My mind has been ready to explode with all the angry commentary surrounding the growing list of incomprehensible actions by some of our church leaders. It’s depressing, disheartening, and energy sucking. I’ve given way to many a rant myself, but the brief moment of catharsis is quickly overshadowed by hopelessness. Why is all this happening? If we could perhaps identify the source of the problem, and not just spout bitter vitriol and anger, then maybe we can begin a process of reform and healing.
Today, the National Catholic Reporter published an eye-opening piece by Mary Gail Frawley-O’Dea, Hierarchy’s inability to mourn thwarts healing in the church. Frawley-O’Dea is a clinical psychologist, and the only mental health professional to address the U.S. Conference of Catholic Bishops on the sexual abuse crisis at their 2002 Dallas meeting. She is coauthor of Treating the Adult Survivor of Childhood Sexual Abuse, and coeditor of Predatory Priests, Silenced Victims.
From a psychological point of view, she believes that the inherent problem with our church leaders is their unwillingness to admit that the unquestioned power and authority of the past is no longer accepted by the majority of Catholics. A healthy response to this kind of seismic paradigm shift would be to allow a healthy mourning of what is lost, in order to make room for a new way of being. Instead, we are observing our leaders desperately hanging on to power by more and more shows of authority. Here is what she writes,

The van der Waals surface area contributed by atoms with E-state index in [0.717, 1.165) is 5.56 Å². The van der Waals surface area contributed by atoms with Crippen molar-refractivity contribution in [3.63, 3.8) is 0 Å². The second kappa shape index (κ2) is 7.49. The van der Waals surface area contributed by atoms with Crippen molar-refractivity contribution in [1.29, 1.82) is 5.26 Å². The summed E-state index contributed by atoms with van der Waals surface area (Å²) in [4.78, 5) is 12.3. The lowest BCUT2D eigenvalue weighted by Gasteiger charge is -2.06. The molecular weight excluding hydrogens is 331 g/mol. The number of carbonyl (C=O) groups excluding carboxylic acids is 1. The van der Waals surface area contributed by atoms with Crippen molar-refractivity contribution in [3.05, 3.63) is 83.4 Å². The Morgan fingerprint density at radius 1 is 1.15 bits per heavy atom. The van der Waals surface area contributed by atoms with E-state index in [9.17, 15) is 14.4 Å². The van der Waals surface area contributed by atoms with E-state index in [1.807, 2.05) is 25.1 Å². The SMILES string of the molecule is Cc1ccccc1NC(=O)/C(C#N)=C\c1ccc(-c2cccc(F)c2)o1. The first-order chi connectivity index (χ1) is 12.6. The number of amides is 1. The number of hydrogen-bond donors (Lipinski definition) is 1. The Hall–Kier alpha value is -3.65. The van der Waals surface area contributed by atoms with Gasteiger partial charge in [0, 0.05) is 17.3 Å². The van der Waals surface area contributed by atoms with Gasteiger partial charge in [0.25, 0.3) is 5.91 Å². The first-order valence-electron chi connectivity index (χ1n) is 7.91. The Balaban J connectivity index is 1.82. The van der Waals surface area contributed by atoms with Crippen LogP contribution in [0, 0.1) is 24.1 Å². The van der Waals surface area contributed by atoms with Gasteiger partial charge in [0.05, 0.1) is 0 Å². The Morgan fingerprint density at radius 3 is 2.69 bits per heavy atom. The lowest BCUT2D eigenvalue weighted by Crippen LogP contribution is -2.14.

When a large group’s identity is threatened and power is lost, the healthy group will mourn before reworking their sense of self to accord with a new reality. When mourning goes well, there is a cleansing of mind, spirit, and psyche to go on after loss; to reconstitute self, relationships with others, hopes, dreams and beliefs in a renegotiated engagement with the real and the possible. There is self-examination about our own contribution to the control we are losing, perhaps ending in a rueful recognition that we never should have had that much control. The crisis of mourning well done can morph into a kairos leading to deeper connection with self, others and the Divine.
When mourning is refused, however, we may deny that loss is permanent and instead manically try to restore that which is forever changed. Nostalgia, memory’s rose-colored cousin, rules the mind and soul. In some cases, we select someone or something defined now as “Other” onto whom we direct rage for “causing” our loss of power and control even if our own behaviors actually ushered in the loss. Mourning is submerged beneath rage and exclusivity — we are OK, they are not; the badness is out there while goodness and heroism is within.
The failure to mourn power that is crumbling is rampant among the Catholic monarchy. A manic thrust to restore the past can be seen in a nostalgic return to cathedral length trains, cassocks, birettas, and a new/old missal in which words are more important than meaning.
Of course, this is but one thesis trying to explain the present situation in our Church. And, complex problems can seldom be explained in easy terms or solved with easy answers. But, in my opinion, Mary Gail Frawley-O-Dea has put up a mirror that gives an easily identifiable reflection of the continued power struggles of some of our leaders.